Morocco’s King Mohammed VI has given instructions to set up a commission for relief services, which will provide care, housing and food to victims.

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Moroccan state armed forces exhume a body from a house destroyed by an earthquake in the mountain village of Tafekagde on Saturday, September 9.

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The minaret of a mosque stands behind damaged or destroyed houses following the September 9 earthquake in Moulay Brahim, Morocco.

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People mourn the victims of an earthquake in Moulay Brahim, Morocco on September 9.

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A resident walks through the rubble in Marrakech, Morocco on September 9.

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A damaged building is seen in Marrakech, Morocco on September 9.

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Rescue workers search through the rubble in Amismis, Morocco on September 9.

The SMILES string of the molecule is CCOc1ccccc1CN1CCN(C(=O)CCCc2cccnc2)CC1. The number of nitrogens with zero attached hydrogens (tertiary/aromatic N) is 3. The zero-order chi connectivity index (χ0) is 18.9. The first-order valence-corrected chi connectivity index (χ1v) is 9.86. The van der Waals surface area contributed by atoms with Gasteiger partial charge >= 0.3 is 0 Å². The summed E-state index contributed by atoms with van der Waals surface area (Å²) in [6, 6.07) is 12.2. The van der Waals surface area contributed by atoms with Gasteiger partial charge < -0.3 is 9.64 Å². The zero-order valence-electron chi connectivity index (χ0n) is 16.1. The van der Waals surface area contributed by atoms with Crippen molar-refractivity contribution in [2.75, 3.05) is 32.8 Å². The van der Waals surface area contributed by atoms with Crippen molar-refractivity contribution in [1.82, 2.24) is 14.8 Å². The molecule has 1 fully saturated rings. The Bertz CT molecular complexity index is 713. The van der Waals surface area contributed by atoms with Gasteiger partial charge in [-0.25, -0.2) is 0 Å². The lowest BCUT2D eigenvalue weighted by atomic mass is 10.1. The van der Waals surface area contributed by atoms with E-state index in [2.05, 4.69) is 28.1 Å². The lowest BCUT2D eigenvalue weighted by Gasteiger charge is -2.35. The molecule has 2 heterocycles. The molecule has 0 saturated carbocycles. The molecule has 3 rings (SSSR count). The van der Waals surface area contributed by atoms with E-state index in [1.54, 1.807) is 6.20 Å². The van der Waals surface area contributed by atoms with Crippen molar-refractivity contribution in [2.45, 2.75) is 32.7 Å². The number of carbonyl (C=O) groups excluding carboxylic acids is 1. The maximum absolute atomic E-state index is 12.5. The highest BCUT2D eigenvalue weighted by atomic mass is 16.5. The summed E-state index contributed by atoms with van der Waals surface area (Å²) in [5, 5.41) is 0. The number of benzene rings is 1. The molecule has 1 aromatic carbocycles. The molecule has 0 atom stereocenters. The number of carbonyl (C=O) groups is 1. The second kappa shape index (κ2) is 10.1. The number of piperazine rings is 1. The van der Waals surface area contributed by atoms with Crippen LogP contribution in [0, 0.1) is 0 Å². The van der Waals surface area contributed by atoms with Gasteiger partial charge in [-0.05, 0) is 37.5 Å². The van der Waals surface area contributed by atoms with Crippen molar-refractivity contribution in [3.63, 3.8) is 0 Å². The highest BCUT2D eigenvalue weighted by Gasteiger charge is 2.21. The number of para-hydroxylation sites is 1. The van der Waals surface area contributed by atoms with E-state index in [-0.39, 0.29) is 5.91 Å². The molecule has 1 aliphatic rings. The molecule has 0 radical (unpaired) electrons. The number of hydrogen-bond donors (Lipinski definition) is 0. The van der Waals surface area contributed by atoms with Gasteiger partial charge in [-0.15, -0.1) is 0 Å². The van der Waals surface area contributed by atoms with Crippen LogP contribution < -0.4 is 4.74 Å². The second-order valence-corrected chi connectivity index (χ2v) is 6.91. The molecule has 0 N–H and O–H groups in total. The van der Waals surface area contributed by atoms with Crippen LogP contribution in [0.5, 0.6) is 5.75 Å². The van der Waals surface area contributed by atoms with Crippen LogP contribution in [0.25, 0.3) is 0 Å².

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A woman stands in front of her earthquake-damaged house in Marrakech, Morocco on September 9.

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People inspect damaged houses in Moulay Brahim, Morocco on September 9.

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A woman looks at the ruins of a building in Marrakech, Morocco on September 9.

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A damaged vehicle sits on a street in Marrakech, Morocco on September 9.

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Residents take shelter outside following an earthquake in Marrakech, Morocco on September 9.

Scenes of devastation and despair also played out in villages in the foothills of the Atlas Mountains, where the quake was epicentered.

A large number of deaths occurred in these remote areas, with houses made of mud bricks collapsing on residents and rocks blocking roads for rescue teams to arrive.

Aerial footage shows villages on the slopes, reduced to piles of rubble after the quake.

Fatima, 50, told CNN her home in the mountain village of Asni was destroyed.